The NIOSH panel reported that MSHA likely could have prevented the disaster had it properly enforced mine ventilation standards and done more to force Massey to clean up explosive coal dust that provided most of the fuel for the blast.
"It is difficult -- almost impossible -- to imagine enforcement personnel missing the inherent dangers of coal dust accumulating throughout the mine," said committee Chairman John Kline, R-Minn. "This enforcement error neglected a crucial safety concern that would later enhance the magnitude of this disaster."
Democratic committee members used Thursday's hearing to again push for passage of a mine-safety reform package, something that Congress has not managed to get done, even as the two-year anniversary of the disaster approaches.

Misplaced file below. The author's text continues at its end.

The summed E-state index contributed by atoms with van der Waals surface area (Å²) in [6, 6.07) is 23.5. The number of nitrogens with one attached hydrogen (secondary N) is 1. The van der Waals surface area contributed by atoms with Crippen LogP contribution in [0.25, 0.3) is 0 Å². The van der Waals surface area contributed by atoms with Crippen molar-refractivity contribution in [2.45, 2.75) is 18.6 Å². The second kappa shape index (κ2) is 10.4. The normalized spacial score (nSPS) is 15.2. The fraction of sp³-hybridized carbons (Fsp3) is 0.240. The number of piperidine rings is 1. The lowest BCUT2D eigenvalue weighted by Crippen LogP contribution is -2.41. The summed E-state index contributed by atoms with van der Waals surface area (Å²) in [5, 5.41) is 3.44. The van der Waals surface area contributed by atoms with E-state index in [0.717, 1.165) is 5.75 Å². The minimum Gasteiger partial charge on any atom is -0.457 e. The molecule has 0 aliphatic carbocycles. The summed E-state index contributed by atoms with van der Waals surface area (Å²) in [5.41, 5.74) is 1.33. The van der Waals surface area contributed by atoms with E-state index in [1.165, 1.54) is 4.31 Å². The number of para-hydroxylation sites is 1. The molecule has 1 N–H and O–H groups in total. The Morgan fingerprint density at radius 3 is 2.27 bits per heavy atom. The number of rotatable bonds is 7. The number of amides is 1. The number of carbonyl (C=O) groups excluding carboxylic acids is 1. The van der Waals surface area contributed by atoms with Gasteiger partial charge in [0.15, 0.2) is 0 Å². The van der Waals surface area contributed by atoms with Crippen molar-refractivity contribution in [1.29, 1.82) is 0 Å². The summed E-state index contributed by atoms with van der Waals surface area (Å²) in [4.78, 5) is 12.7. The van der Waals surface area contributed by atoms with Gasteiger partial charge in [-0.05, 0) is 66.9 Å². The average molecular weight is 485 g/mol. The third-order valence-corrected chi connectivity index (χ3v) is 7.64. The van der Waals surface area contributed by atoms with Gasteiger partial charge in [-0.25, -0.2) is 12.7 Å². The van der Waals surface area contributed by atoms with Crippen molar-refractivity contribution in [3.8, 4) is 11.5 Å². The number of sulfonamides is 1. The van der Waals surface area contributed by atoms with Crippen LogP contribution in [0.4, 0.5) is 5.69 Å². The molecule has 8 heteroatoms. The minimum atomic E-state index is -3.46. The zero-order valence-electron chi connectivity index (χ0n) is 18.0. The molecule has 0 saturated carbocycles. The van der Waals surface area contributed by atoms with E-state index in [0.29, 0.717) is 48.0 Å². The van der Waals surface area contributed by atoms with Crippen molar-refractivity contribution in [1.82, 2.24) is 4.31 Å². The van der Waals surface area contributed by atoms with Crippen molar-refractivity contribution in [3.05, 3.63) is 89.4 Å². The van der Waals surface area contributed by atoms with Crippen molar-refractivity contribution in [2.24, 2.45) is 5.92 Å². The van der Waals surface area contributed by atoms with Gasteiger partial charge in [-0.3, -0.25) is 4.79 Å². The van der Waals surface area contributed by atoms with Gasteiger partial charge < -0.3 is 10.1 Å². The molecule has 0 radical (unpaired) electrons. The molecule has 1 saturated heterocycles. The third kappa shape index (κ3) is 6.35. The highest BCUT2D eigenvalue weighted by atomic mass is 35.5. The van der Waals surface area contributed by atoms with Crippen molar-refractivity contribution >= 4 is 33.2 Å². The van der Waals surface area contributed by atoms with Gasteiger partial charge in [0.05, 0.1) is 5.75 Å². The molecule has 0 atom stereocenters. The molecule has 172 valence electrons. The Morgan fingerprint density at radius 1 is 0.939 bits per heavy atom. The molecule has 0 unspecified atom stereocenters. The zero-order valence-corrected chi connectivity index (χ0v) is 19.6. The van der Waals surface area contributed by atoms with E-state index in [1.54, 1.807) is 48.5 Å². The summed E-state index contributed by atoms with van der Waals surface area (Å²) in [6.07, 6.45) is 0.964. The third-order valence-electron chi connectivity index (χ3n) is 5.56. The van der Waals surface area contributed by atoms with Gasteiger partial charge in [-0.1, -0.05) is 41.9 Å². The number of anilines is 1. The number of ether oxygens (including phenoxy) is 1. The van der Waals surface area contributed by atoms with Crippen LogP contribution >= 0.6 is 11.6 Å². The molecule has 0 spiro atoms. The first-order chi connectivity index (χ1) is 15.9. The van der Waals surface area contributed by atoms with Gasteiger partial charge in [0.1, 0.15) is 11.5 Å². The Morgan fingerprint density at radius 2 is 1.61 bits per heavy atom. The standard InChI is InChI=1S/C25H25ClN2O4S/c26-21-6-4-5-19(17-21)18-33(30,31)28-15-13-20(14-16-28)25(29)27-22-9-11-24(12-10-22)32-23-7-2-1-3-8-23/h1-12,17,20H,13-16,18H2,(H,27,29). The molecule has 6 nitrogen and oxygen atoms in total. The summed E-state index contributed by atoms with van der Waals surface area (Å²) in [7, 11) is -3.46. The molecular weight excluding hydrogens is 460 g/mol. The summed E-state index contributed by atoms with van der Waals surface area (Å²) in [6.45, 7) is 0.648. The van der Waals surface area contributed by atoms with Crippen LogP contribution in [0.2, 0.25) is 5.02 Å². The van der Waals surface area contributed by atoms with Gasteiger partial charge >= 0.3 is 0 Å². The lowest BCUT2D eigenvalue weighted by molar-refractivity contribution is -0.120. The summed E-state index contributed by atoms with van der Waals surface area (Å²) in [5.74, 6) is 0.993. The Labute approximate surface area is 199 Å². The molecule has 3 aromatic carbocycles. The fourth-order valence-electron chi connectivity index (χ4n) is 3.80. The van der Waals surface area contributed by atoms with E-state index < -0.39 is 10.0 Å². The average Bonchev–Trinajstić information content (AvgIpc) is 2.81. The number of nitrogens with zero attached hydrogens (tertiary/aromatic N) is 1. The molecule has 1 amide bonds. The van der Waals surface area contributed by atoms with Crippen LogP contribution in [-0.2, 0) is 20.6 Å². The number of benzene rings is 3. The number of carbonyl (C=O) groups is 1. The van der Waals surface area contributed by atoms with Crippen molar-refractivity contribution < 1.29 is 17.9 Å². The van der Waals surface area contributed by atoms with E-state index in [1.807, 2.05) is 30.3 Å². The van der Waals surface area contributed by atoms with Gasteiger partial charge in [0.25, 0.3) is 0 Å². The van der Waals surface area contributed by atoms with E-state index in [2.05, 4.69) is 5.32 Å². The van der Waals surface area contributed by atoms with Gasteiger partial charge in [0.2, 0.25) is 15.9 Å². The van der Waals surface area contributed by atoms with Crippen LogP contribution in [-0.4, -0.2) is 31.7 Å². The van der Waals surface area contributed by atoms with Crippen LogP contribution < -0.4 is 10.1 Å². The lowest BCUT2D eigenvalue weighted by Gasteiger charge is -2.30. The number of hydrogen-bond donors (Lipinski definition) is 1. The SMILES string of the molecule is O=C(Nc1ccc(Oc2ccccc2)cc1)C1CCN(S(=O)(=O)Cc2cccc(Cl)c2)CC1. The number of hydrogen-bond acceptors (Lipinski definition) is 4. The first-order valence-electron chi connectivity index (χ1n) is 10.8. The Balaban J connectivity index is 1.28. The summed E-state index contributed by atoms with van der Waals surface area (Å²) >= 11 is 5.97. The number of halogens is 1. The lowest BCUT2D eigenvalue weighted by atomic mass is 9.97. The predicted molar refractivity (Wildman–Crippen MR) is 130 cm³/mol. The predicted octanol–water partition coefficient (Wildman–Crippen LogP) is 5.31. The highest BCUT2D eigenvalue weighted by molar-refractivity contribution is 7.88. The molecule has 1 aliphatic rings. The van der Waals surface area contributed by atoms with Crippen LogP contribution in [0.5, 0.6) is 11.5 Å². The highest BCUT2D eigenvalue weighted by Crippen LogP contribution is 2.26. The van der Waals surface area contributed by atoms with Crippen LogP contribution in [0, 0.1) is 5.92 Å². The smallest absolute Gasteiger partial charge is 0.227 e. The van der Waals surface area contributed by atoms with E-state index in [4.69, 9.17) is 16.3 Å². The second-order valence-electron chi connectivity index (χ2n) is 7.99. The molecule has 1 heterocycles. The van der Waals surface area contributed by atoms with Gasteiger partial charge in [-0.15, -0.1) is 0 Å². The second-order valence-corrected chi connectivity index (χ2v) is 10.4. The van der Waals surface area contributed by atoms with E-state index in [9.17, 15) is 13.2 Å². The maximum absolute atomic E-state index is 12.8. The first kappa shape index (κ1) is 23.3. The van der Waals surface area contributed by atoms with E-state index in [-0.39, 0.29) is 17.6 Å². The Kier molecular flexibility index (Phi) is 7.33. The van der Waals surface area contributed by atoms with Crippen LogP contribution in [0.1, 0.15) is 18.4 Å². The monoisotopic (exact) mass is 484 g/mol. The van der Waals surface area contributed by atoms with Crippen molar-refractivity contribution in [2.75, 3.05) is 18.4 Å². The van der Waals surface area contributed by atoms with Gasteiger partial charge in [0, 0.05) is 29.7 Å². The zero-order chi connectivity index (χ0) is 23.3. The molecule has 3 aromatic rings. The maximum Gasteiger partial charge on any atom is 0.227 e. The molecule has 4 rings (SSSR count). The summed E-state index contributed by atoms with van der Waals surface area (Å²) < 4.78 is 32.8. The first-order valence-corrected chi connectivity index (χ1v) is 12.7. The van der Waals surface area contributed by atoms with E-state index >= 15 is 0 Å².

"We recognize that the entire system failed the miners at Upper Big Branch," said Rep. Lynn Woolsey, D-Calif. "Past Congresses shouldn't have slashed funding for mine inspectors. MSHA needed to do a better job with the tools it had. And Massey exploited MSHA's weaknesses and those in the law.
Rep. Nick J. Rahall, D-W.Va., said lawmakers should not use MSHA's failings as an excuse not to give the agency more tools to protect miners.
"I do not excuse MSHA's failures," Rahall said. "But the Congress should not withhold effective, lifesaving legal authorities from the agency as some kind of penalty -- because ultimately, the only people penalized by that cockeyed approach will be our miners."
Reach Ken Ward Jr. at kw...@wvgazette.com or 304-348-1702.